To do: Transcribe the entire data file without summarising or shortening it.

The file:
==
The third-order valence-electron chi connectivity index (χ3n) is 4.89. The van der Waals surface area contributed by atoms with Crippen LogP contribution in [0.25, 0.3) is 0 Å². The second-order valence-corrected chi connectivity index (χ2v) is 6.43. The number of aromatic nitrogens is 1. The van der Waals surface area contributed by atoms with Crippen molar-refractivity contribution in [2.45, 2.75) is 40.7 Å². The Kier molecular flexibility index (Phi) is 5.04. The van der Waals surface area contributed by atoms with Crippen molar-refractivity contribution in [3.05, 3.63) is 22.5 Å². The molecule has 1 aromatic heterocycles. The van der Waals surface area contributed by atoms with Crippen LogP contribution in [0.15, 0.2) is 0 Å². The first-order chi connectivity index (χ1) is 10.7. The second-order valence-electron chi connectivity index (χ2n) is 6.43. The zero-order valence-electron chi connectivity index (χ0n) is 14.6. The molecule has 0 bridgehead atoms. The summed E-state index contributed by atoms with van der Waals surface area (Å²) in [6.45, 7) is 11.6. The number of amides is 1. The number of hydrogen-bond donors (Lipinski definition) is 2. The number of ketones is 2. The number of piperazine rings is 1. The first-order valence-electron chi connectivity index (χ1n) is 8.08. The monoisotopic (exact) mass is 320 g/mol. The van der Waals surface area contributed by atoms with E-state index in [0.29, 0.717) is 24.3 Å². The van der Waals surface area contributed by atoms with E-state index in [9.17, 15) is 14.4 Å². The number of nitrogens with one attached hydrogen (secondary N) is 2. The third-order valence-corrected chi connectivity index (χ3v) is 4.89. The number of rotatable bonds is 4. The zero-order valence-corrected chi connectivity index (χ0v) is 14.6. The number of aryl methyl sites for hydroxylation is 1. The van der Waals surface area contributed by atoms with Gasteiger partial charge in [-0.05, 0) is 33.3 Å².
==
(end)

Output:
The third-order valence-electron chi connectivity index (χ3n) is 4.89. The van der Waals surface area contributed by atoms with Crippen LogP contribution in [0.25, 0.3) is 0 Å². The second-order valence-corrected chi connectivity index (χ2v) is 6.43. The number of aromatic nitrogens is 1. The van der Waals surface area contributed by atoms with Crippen molar-refractivity contribution in [2.45, 2.75) is 40.7 Å². The Kier molecular flexibility index (Phi) is 5.04. The van der Waals surface area contributed by atoms with Crippen molar-refractivity contribution in [3.05, 3.63) is 22.5 Å². The molecule has 1 aromatic heterocycles. The van der Waals surface area contributed by atoms with Crippen LogP contribution in [0.15, 0.2) is 0 Å². The first-order chi connectivity index (χ1) is 10.7. The second-order valence-electron chi connectivity index (χ2n) is 6.43. The zero-order valence-electron chi connectivity index (χ0n) is 14.6. The molecule has 0 bridgehead atoms. The summed E-state index contributed by atoms with van der Waals surface area (Å²) in [6.45, 7) is 11.6. The number of amides is 1. The number of hydrogen-bond donors (Lipinski definition) is 2. The number of ketones is 2. The number of piperazine rings is 1. The first-order valence-electron chi connectivity index (χ1n) is 8.08. The monoisotopic (exact) mass is 320 g/mol. The van der Waals surface area contributed by atoms with E-state index in [0.29, 0.717) is 24.3 Å². The van der Waals surface area contributed by atoms with E-state index in [9.17, 15) is 14.4 Å². The number of nitrogens with one attached hydrogen (secondary N) is 2. The third-order valence-corrected chi connectivity index (χ3v) is 4.89. The number of rotatable bonds is 4. The zero-order valence-corrected chi connectivity index (χ0v) is 14.6. The number of aryl methyl sites for hydroxylation is 1. The van der Waals surface area contributed by atoms with Gasteiger partial charge in [-0.05, 0) is 33.3 Å².